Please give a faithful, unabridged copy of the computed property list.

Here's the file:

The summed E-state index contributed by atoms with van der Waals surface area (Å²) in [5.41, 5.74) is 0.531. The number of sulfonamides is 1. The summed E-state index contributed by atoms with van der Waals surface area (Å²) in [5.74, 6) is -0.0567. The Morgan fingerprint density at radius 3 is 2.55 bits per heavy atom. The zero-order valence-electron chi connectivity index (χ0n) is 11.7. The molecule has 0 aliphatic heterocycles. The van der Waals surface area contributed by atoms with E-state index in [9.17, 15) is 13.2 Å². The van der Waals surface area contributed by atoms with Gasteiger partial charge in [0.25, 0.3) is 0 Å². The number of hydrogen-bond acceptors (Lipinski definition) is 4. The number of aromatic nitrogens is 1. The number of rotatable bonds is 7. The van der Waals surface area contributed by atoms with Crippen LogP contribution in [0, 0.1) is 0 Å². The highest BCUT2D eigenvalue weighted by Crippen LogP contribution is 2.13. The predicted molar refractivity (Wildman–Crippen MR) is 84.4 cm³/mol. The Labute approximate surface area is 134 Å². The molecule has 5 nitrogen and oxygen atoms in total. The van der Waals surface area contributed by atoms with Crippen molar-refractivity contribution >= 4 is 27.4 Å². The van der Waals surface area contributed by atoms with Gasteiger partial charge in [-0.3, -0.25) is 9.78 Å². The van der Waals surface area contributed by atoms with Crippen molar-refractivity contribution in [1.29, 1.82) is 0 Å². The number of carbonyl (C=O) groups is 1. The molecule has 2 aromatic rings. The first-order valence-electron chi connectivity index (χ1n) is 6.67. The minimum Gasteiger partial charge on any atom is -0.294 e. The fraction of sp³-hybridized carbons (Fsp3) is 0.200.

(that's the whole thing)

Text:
The summed E-state index contributed by atoms with van der Waals surface area (Å²) in [5.41, 5.74) is 0.531. The number of sulfonamides is 1. The summed E-state index contributed by atoms with van der Waals surface area (Å²) in [5.74, 6) is -0.0567. The Morgan fingerprint density at radius 3 is 2.55 bits per heavy atom. The zero-order valence-electron chi connectivity index (χ0n) is 11.7. The molecule has 0 aliphatic heterocycles. The van der Waals surface area contributed by atoms with E-state index in [9.17, 15) is 13.2 Å². The van der Waals surface area contributed by atoms with Gasteiger partial charge in [0.25, 0.3) is 0 Å². The number of hydrogen-bond acceptors (Lipinski definition) is 4. The number of aromatic nitrogens is 1. The number of rotatable bonds is 7. The van der Waals surface area contributed by atoms with Crippen LogP contribution in [0, 0.1) is 0 Å². The highest BCUT2D eigenvalue weighted by Crippen LogP contribution is 2.13. The predicted molar refractivity (Wildman–Crippen MR) is 84.4 cm³/mol. The Labute approximate surface area is 134 Å². The molecule has 5 nitrogen and oxygen atoms in total. The van der Waals surface area contributed by atoms with Crippen molar-refractivity contribution >= 4 is 27.4 Å². The van der Waals surface area contributed by atoms with Gasteiger partial charge in [-0.3, -0.25) is 9.78 Å². The van der Waals surface area contributed by atoms with Crippen molar-refractivity contribution in [1.29, 1.82) is 0 Å². The number of carbonyl (C=O) groups is 1. The molecule has 2 aromatic rings. The first-order valence-electron chi connectivity index (χ1n) is 6.67. The minimum Gasteiger partial charge on any atom is -0.294 e. The fraction of sp³-hybridized carbons (Fsp3) is 0.200.